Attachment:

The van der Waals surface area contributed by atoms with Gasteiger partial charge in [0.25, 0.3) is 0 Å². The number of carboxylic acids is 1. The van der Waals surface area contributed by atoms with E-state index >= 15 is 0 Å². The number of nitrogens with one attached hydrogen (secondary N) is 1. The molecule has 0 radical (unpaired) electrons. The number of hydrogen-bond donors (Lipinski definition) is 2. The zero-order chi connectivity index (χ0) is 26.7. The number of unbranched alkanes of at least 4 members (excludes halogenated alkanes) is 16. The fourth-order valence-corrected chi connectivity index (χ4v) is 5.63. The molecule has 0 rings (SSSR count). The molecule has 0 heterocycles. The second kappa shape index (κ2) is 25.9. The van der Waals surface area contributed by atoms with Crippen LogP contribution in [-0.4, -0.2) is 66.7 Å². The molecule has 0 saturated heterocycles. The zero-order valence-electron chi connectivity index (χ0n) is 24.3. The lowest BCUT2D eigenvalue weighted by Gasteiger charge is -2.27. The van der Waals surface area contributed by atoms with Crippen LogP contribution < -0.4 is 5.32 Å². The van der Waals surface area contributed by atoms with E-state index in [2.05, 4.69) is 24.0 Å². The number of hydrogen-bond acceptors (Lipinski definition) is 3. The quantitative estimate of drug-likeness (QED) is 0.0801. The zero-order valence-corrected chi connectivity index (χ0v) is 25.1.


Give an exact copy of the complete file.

The van der Waals surface area contributed by atoms with Gasteiger partial charge in [0.25, 0.3) is 0 Å². The number of carboxylic acids is 1. The van der Waals surface area contributed by atoms with E-state index >= 15 is 0 Å². The number of nitrogens with one attached hydrogen (secondary N) is 1. The molecule has 0 radical (unpaired) electrons. The number of hydrogen-bond donors (Lipinski definition) is 2. The zero-order chi connectivity index (χ0) is 26.7. The number of unbranched alkanes of at least 4 members (excludes halogenated alkanes) is 16. The fourth-order valence-corrected chi connectivity index (χ4v) is 5.63. The molecule has 0 rings (SSSR count). The molecule has 0 heterocycles. The second kappa shape index (κ2) is 25.9. The van der Waals surface area contributed by atoms with Crippen LogP contribution in [-0.4, -0.2) is 66.7 Å². The molecule has 0 saturated heterocycles. The zero-order valence-electron chi connectivity index (χ0n) is 24.3. The lowest BCUT2D eigenvalue weighted by Gasteiger charge is -2.27. The van der Waals surface area contributed by atoms with Crippen LogP contribution < -0.4 is 5.32 Å². The van der Waals surface area contributed by atoms with E-state index in [2.05, 4.69) is 24.0 Å². The number of hydrogen-bond acceptors (Lipinski definition) is 3. The quantitative estimate of drug-likeness (QED) is 0.0801. The zero-order valence-corrected chi connectivity index (χ0v) is 25.1.